II. Regulatory Review Program

The Commission has determined, as part of its oversight responsibilities, to review all Commission rules and guides periodically. These reviews seek information about the costs and benefits of the Commission's rules and guides and their regulatory and economic impact. The information obtained assists the Commission in identifying rules and guides that warrant modification or rescission. Therefore, the Commission solicits comment on, among other things, the economic impact of and the continuing need for the Leather Guides; possible conflict between the Guides and state, local, federal, or international laws; and the effect of any technological, economic, environmental, or other industry changes on the Guides.

III. Request for Comment

The questions below are designed to assist the public and should not be construed as a limitation on the issues on which public comment may be submitted:

(1) Is there a continuing need for the Leather Guides as currently promulgated?

(2) Have the leather and imitation leather industries adopted the Leather Guides as part of their routine business practices? If so, how, and what effect, if any, does this have on the continuing need for the Guides?

(3) What benefits have the Leather Guides provided to purchasers of the products affected by the Guides?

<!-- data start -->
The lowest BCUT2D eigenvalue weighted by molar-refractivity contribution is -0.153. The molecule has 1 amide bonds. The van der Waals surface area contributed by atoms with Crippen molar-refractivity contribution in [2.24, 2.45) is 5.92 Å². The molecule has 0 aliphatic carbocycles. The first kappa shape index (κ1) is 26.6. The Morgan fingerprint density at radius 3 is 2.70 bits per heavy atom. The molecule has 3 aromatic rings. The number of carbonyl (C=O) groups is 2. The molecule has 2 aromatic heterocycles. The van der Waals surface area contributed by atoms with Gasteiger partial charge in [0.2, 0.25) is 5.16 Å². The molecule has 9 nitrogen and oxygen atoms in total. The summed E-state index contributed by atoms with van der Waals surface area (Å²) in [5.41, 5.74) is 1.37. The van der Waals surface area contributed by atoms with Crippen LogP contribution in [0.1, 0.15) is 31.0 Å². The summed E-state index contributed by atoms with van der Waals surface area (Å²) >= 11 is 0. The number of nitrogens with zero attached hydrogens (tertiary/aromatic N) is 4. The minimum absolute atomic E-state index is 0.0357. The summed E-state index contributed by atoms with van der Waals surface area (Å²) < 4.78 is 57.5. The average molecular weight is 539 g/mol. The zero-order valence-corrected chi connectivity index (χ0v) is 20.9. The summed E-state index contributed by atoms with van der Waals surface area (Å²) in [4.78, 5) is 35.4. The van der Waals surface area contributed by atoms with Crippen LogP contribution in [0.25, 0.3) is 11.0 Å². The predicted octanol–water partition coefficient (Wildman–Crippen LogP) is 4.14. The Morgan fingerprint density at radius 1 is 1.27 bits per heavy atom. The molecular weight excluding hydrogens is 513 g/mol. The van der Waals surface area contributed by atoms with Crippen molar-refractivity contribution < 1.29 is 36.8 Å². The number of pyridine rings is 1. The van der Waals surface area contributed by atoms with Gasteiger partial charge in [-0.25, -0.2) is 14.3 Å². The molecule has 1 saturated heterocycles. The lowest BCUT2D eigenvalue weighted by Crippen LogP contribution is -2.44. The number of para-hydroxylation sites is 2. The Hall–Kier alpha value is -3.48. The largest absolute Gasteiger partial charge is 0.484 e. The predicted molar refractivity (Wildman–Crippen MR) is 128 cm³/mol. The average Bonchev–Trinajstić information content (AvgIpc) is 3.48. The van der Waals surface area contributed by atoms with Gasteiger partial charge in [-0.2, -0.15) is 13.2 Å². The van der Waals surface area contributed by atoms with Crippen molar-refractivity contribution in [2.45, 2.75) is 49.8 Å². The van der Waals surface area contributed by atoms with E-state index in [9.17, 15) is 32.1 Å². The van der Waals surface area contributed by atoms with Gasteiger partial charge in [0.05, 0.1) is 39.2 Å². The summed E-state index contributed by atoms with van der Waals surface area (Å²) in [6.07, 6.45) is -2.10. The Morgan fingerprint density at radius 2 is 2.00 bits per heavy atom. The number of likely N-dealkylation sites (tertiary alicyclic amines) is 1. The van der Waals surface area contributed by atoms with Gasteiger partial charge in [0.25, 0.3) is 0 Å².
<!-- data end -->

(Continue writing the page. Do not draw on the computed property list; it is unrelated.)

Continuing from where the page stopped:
(4) Are there costs imposed on purchasers when businesses follow the Leather Guides? If so, explain.

(5) How have the leather and imitation leather industries been affected by the Leather Guides' modifications to provisions previously contained in the Luggage Guides, the Shoe Content Guides, the Handbag Guides, and the Waist Belt Rule? How have those modifications affected purchasers?

(6) What burdens or costs, including costs of compliance, are imposed on businesses that follow the Leather Guides? In particular, what burdens or costs are imposed on small businesses that follow the Guides? Do the Guides provide benefits to businesses that follow them? If so, what benefits?

(7) What changes, if any, should be made to the Leather Guides to increase their benefits to purchasers? How would these changes affect any burdens or costs to businesses that follow the Leather Guides? How would these changes benefit purchasers?